Germany at the Paralympics

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Germany at the Paralympic Games

Flag of Germany
IPC code  GER
NPC National Paralympic Committee Germany
Website www.dbs-npc.de (German)
Paralympic history
Summer Games
Winter Games
Other related appearances
West Germany (1960–1988)
East Germany (1984)

Germany (GER) participated in the inaugural Paralympic Games in 1960 in Rome, where it sent a delegation of nine athletes. The country, since 1949 officially the Federal Republic of Germany (FRG), was until 1990 also called West Germany while the separate East German Democratic Republic (GDR) existed, which was recognized by the IOC only after 1964. East German athletes, however, participated in the Paralympics for the first and last time in 1984. Following the reunification of Germany in 1990, athletes from all of Germany compete simply as Germany (GER) again.[1]

Germany has participated in every edition of the Summer Paralympics, and has also taken part in every edition of the Winter Paralympics, from the first in 1976. Germany was the host country of the 1972 Summer Paralympics, in Heidelberg.[2]

Germany has won a total of 1587 Paralympic medals, of which 554 gold, 535 silver and 500 bronze. (And if one adds East Germany's tally, the total rises to 1591.) This is more than any country other than the United States. The International Paralympic Committee, however, maintains separate records for "Germany" (1960–64 and 1992–present) and "West Germany" (due to their separate IPC codes), giving West Germany a total of 873 medals, and Germany a total of 714. This places the "two countries" sixth and seventh, respectively, on the all-time Paralympic Games medal table - behind the United States, Great Britain, Canada, France and Australia.[3]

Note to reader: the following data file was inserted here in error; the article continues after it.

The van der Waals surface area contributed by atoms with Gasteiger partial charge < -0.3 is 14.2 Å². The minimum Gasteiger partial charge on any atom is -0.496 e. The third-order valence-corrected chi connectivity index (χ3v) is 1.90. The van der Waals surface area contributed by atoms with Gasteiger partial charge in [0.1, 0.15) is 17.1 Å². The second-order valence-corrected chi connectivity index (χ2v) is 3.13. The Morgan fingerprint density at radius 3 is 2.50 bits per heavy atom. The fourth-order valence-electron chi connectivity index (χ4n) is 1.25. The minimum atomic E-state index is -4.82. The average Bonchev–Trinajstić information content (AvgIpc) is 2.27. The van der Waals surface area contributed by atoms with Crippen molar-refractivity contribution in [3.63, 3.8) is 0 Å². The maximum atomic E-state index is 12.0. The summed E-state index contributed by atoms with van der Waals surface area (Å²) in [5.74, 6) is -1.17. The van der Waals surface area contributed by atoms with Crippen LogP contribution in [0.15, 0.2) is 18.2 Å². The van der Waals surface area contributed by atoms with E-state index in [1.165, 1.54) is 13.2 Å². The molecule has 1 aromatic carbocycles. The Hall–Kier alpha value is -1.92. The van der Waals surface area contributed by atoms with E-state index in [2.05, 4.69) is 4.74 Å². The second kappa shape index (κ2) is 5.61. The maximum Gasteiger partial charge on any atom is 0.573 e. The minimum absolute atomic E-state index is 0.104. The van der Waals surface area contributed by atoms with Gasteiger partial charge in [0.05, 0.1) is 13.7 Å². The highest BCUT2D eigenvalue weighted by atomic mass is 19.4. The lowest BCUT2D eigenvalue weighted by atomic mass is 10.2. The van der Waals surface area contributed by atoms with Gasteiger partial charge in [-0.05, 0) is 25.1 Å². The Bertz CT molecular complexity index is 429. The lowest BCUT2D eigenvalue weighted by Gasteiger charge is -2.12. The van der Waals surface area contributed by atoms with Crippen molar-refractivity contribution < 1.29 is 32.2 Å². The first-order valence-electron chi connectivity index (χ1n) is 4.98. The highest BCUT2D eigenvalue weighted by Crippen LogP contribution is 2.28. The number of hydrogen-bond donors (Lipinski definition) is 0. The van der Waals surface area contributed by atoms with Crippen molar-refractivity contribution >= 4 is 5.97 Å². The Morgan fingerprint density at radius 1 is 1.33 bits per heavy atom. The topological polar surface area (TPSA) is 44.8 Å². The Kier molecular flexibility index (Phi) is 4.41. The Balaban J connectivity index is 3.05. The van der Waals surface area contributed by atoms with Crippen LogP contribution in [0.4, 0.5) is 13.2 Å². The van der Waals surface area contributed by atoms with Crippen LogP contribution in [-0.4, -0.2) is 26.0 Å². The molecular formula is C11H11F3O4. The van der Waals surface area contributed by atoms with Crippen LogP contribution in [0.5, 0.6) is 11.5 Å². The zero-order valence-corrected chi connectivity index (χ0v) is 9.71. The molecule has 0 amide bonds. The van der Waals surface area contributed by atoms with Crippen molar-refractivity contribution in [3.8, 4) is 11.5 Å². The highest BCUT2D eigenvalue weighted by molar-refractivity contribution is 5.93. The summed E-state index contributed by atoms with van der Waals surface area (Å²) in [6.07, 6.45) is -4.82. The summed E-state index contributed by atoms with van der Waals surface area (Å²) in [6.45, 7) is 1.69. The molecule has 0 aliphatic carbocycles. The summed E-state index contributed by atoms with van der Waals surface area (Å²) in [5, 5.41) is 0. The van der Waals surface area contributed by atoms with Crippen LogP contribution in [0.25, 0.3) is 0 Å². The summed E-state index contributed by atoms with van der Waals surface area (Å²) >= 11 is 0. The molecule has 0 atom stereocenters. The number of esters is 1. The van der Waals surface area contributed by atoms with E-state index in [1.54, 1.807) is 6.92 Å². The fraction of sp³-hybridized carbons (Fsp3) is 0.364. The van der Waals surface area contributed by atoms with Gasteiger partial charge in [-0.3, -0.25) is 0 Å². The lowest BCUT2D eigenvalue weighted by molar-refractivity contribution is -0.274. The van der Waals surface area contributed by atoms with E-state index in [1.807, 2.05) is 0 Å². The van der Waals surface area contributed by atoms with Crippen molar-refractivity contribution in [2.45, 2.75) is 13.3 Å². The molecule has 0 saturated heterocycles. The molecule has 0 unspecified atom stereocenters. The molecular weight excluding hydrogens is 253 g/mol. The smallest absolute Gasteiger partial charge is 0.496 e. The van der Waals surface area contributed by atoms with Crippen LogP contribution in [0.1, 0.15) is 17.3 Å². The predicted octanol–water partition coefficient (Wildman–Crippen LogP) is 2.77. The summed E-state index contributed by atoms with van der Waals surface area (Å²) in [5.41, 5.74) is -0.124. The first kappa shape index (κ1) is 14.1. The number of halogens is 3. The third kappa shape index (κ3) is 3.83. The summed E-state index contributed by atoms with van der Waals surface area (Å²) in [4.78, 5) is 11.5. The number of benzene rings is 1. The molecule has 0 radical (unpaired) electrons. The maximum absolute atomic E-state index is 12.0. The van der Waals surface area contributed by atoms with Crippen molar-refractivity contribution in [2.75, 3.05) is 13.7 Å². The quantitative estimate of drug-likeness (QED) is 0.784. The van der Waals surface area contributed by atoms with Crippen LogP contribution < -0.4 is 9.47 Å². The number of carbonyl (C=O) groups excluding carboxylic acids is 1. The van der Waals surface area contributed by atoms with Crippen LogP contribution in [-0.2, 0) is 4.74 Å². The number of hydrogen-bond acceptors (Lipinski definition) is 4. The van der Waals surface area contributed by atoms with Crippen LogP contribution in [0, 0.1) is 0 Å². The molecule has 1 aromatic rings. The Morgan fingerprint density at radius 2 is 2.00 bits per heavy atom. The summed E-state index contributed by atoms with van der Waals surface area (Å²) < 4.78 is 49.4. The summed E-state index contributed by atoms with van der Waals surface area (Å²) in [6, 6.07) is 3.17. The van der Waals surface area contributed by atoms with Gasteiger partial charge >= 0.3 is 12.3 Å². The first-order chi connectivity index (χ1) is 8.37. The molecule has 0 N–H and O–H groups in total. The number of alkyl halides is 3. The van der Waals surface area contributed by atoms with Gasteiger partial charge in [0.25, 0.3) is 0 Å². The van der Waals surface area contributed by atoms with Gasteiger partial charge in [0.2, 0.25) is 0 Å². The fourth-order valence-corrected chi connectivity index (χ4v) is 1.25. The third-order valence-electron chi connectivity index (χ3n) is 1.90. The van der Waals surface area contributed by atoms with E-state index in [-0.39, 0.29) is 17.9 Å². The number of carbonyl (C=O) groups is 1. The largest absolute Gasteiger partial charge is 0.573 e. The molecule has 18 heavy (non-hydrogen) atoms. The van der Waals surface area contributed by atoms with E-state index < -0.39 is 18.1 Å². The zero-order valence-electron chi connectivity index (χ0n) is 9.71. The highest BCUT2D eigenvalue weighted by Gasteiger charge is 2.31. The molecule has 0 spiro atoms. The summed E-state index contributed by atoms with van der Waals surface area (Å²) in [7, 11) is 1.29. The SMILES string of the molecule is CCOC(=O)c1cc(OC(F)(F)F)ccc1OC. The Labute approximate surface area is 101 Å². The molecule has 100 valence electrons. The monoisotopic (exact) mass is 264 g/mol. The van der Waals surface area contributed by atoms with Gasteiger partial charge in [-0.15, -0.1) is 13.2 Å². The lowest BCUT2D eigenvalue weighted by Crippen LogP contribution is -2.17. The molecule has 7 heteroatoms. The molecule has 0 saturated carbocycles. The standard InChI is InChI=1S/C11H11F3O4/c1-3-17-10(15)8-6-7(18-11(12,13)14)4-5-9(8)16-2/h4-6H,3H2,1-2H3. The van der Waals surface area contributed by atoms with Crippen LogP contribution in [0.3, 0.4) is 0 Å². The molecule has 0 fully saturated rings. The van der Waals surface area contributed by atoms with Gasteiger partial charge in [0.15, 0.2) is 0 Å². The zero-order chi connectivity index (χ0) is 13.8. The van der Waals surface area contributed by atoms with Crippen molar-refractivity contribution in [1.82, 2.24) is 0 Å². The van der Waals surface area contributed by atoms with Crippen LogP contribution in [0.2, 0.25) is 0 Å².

Germany has consistently been one of the world's strongest nations at the Paralympics. Prior to 2008, at the Summer Games, it had always been among the top ten on the medal tables, and was within the top three on six occasions. In 2008, it dropped to 11th place. At the Winter Games, Germany has always been among the top three, except in 1980 (7th) and 1984 (4th). It topped the medal table at the 1972 Summer Paralympics (which it hosted), and the 1976, 2002 and 2010 Winter Games.[4]

Among Germany's most successful Paralympians are[5]

  • Reinhild Möller, winner of 19 medals (of which 16 gold) in alpine skiing, and 4 medals (of which 3 are gold) in athletics
  • Claudia Hengst: 25 medals (of which 13 gold) in swimming
  • Gerd Schönfelder: 17 medals (of which 12 gold) in alpine skiing
  • Frank Höfle: 17 medals (of which 10 gold) in cross-country skiing.

Medal tallies[edit]

These tallies include the results for both "Germany" and "West Germany". They do not include the four medals of East Germany at the Paralympics.

Summer Paralympics[edit]

Elfriede Ranz (Pilot) and Ursula Egner of Germany on the medal dais after winning silver in the Women's tandem Kilo on the track at the 1996 Atlanta Paralympic Games.
Event Gold Silver Bronze Total Ranking
1960 Summer Paralympics 15 6 9 30 3rd
1964 Summer Paralympics 5 2 5 12 9th
1968 Summer Paralympics 12 12 11 35 6th
1972 Summer Paralympics 28 17 22 67 1st
1976 Summer Paralympics 37 34 26 97 4th
1980 Summer Paralympics 67 48 46 161 3rd
1984 Summer Paralympics 79 77 74 230 5th
1988 Summer Paralympics 76 66 51 193 2nd
1992 Summer Paralympics 61 51 59 171 2nd
1996 Summer Paralympics 40 58 51 149 3rd
2000 Summer Paralympics 16 41 38 95 10th
2004 Summer Paralympics 19 28 31 78 8th
2008 Summer Paralympics 14 25 20 59 11th
2012 Summer Paralympics 18 26 22 66 8th
Total 487 491 465 1443

Winter Paralympics[edit]

Event Gold Silver Bronze Total Ranking
1976 Winter Paralympics 10 12 6 28 1st
1980 Winter Paralympics 3 5 9 17 7th
1984 Winter Paralympics 10 14 10 34 4th
1988 Winter Paralympics 9 11 10 30 3rd
1992 Winter Paralympics 12 17 9 38 2nd
1994 Winter Paralympics 25 21 18 64 2nd
1998 Winter Paralympics 14 17 13 44 2nd
2002 Winter Paralympics 17 1 15 33 1st
2006 Winter Paralympics 8 5 5 18 2nd
2010 Winter Paralympics 13 5 6 24 1st
Total 121 108 101 330

See also[edit]

References[edit]

  1. ^ Germany at the Paralympics, International Paralympic Committee
  2. ^ Germany at the Paralympics, International Paralympic Committee
  3. ^ Germany at the Paralympics, International Paralympic Committee
  4. ^ Germany at the Paralympics, International Paralympic Committee
  5. ^ Germany at the Paralympics, International Paralympic Committee